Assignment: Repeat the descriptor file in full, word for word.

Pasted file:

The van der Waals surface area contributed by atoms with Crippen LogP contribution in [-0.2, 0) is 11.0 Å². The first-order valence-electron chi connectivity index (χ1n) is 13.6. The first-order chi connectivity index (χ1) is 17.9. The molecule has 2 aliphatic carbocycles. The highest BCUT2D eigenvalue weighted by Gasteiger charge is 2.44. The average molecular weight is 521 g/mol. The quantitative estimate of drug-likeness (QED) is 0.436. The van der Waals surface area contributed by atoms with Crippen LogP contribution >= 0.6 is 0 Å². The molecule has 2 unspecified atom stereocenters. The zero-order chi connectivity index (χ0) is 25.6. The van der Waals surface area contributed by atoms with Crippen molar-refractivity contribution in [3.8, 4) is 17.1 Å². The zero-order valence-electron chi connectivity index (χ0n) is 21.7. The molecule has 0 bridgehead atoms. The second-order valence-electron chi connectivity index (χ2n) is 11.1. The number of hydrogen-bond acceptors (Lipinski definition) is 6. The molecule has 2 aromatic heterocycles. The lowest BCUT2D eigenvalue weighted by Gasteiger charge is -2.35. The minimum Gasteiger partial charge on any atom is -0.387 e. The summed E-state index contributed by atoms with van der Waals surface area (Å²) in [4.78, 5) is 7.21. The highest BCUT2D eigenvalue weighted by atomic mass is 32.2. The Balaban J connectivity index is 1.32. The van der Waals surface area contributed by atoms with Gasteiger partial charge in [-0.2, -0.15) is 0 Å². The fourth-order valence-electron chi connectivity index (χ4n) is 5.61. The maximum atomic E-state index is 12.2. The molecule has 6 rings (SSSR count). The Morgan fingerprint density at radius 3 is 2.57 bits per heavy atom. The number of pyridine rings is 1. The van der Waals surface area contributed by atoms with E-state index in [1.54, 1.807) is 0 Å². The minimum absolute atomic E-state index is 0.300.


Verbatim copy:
The van der Waals surface area contributed by atoms with Crippen LogP contribution in [-0.2, 0) is 11.0 Å². The first-order valence-electron chi connectivity index (χ1n) is 13.6. The first-order chi connectivity index (χ1) is 17.9. The molecule has 2 aliphatic carbocycles. The highest BCUT2D eigenvalue weighted by Gasteiger charge is 2.44. The average molecular weight is 521 g/mol. The quantitative estimate of drug-likeness (QED) is 0.436. The van der Waals surface area contributed by atoms with Crippen LogP contribution >= 0.6 is 0 Å². The molecule has 2 unspecified atom stereocenters. The zero-order chi connectivity index (χ0) is 25.6. The van der Waals surface area contributed by atoms with Crippen molar-refractivity contribution in [3.8, 4) is 17.1 Å². The zero-order valence-electron chi connectivity index (χ0n) is 21.7. The molecule has 0 bridgehead atoms. The second-order valence-electron chi connectivity index (χ2n) is 11.1. The number of hydrogen-bond acceptors (Lipinski definition) is 6. The molecule has 2 aromatic heterocycles. The lowest BCUT2D eigenvalue weighted by Gasteiger charge is -2.35. The minimum Gasteiger partial charge on any atom is -0.387 e. The summed E-state index contributed by atoms with van der Waals surface area (Å²) in [4.78, 5) is 7.21. The highest BCUT2D eigenvalue weighted by atomic mass is 32.2. The Balaban J connectivity index is 1.32. The van der Waals surface area contributed by atoms with Gasteiger partial charge in [-0.2, -0.15) is 0 Å². The fourth-order valence-electron chi connectivity index (χ4n) is 5.61. The maximum atomic E-state index is 12.2. The molecule has 6 rings (SSSR count). The Morgan fingerprint density at radius 3 is 2.57 bits per heavy atom. The number of pyridine rings is 1. The van der Waals surface area contributed by atoms with E-state index in [1.54, 1.807) is 0 Å². The minimum absolute atomic E-state index is 0.300.